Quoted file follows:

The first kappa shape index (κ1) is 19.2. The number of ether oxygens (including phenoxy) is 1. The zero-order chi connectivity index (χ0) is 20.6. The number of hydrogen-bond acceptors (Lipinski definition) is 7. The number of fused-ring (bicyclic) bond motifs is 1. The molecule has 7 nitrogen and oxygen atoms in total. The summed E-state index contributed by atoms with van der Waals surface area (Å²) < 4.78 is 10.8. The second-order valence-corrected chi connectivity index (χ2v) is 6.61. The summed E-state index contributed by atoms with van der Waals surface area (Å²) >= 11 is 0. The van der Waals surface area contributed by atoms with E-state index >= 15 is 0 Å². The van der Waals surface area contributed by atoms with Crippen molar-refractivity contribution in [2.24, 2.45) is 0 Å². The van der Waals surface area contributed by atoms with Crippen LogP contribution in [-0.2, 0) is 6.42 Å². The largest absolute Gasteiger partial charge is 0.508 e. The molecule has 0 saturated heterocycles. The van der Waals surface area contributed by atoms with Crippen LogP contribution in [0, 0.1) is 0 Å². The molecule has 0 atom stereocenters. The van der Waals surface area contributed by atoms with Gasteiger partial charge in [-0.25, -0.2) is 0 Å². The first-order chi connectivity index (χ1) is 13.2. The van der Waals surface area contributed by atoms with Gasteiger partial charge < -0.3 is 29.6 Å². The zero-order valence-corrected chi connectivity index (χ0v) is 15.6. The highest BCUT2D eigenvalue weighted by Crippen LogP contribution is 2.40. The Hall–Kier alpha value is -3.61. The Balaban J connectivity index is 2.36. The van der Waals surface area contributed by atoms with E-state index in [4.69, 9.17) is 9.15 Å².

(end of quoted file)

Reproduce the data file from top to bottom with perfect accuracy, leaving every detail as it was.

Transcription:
The first kappa shape index (κ1) is 19.2. The number of ether oxygens (including phenoxy) is 1. The zero-order chi connectivity index (χ0) is 20.6. The number of hydrogen-bond acceptors (Lipinski definition) is 7. The number of fused-ring (bicyclic) bond motifs is 1. The molecule has 7 nitrogen and oxygen atoms in total. The summed E-state index contributed by atoms with van der Waals surface area (Å²) < 4.78 is 10.8. The second-order valence-corrected chi connectivity index (χ2v) is 6.61. The summed E-state index contributed by atoms with van der Waals surface area (Å²) >= 11 is 0. The van der Waals surface area contributed by atoms with E-state index >= 15 is 0 Å². The van der Waals surface area contributed by atoms with Crippen molar-refractivity contribution in [2.24, 2.45) is 0 Å². The van der Waals surface area contributed by atoms with Crippen LogP contribution in [-0.2, 0) is 6.42 Å². The largest absolute Gasteiger partial charge is 0.508 e. The molecule has 0 saturated heterocycles. The van der Waals surface area contributed by atoms with Crippen LogP contribution in [0, 0.1) is 0 Å². The molecule has 0 atom stereocenters. The van der Waals surface area contributed by atoms with Gasteiger partial charge in [-0.25, -0.2) is 0 Å². The first-order chi connectivity index (χ1) is 13.2. The van der Waals surface area contributed by atoms with Gasteiger partial charge < -0.3 is 29.6 Å². The zero-order valence-corrected chi connectivity index (χ0v) is 15.6. The highest BCUT2D eigenvalue weighted by Crippen LogP contribution is 2.40. The Hall–Kier alpha value is -3.61. The Balaban J connectivity index is 2.36. The van der Waals surface area contributed by atoms with E-state index in [4.69, 9.17) is 9.15 Å².